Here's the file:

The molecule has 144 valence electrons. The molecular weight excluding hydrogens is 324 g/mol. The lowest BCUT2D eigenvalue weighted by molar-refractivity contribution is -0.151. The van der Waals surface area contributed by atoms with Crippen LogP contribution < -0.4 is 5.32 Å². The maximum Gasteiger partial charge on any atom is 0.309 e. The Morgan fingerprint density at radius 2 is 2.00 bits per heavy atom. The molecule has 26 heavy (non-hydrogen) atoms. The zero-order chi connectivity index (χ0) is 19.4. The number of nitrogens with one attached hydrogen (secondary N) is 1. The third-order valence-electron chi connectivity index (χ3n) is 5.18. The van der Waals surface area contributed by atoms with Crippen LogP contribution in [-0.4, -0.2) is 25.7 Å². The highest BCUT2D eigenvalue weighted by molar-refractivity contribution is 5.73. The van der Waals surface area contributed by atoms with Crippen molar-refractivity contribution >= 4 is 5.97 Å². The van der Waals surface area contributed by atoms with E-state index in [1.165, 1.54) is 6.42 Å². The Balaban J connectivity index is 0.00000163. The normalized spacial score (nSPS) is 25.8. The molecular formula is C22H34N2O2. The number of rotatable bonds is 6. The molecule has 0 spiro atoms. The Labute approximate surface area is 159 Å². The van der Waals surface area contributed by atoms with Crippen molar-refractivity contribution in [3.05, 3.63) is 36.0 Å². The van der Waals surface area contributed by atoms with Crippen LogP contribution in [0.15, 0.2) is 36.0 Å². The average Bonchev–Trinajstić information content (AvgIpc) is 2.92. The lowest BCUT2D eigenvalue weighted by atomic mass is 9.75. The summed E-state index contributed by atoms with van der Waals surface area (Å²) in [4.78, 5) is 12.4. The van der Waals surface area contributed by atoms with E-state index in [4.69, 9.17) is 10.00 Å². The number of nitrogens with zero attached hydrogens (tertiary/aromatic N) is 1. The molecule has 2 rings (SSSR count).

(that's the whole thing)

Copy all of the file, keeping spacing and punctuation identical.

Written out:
The molecule has 144 valence electrons. The molecular weight excluding hydrogens is 324 g/mol. The lowest BCUT2D eigenvalue weighted by molar-refractivity contribution is -0.151. The van der Waals surface area contributed by atoms with Crippen LogP contribution < -0.4 is 5.32 Å². The maximum Gasteiger partial charge on any atom is 0.309 e. The Morgan fingerprint density at radius 2 is 2.00 bits per heavy atom. The molecule has 26 heavy (non-hydrogen) atoms. The zero-order chi connectivity index (χ0) is 19.4. The number of nitrogens with one attached hydrogen (secondary N) is 1. The third-order valence-electron chi connectivity index (χ3n) is 5.18. The van der Waals surface area contributed by atoms with Crippen LogP contribution in [-0.4, -0.2) is 25.7 Å². The highest BCUT2D eigenvalue weighted by molar-refractivity contribution is 5.73. The van der Waals surface area contributed by atoms with Crippen molar-refractivity contribution >= 4 is 5.97 Å². The van der Waals surface area contributed by atoms with E-state index in [1.165, 1.54) is 6.42 Å². The Balaban J connectivity index is 0.00000163. The normalized spacial score (nSPS) is 25.8. The molecular formula is C22H34N2O2. The number of rotatable bonds is 6. The molecule has 0 spiro atoms. The Labute approximate surface area is 159 Å². The van der Waals surface area contributed by atoms with Crippen molar-refractivity contribution in [3.05, 3.63) is 36.0 Å². The van der Waals surface area contributed by atoms with Crippen LogP contribution in [0.15, 0.2) is 36.0 Å². The average Bonchev–Trinajstić information content (AvgIpc) is 2.92. The lowest BCUT2D eigenvalue weighted by atomic mass is 9.75. The summed E-state index contributed by atoms with van der Waals surface area (Å²) in [4.78, 5) is 12.4. The van der Waals surface area contributed by atoms with E-state index in [4.69, 9.17) is 10.00 Å². The number of nitrogens with zero attached hydrogens (tertiary/aromatic N) is 1. The molecule has 2 rings (SSSR count).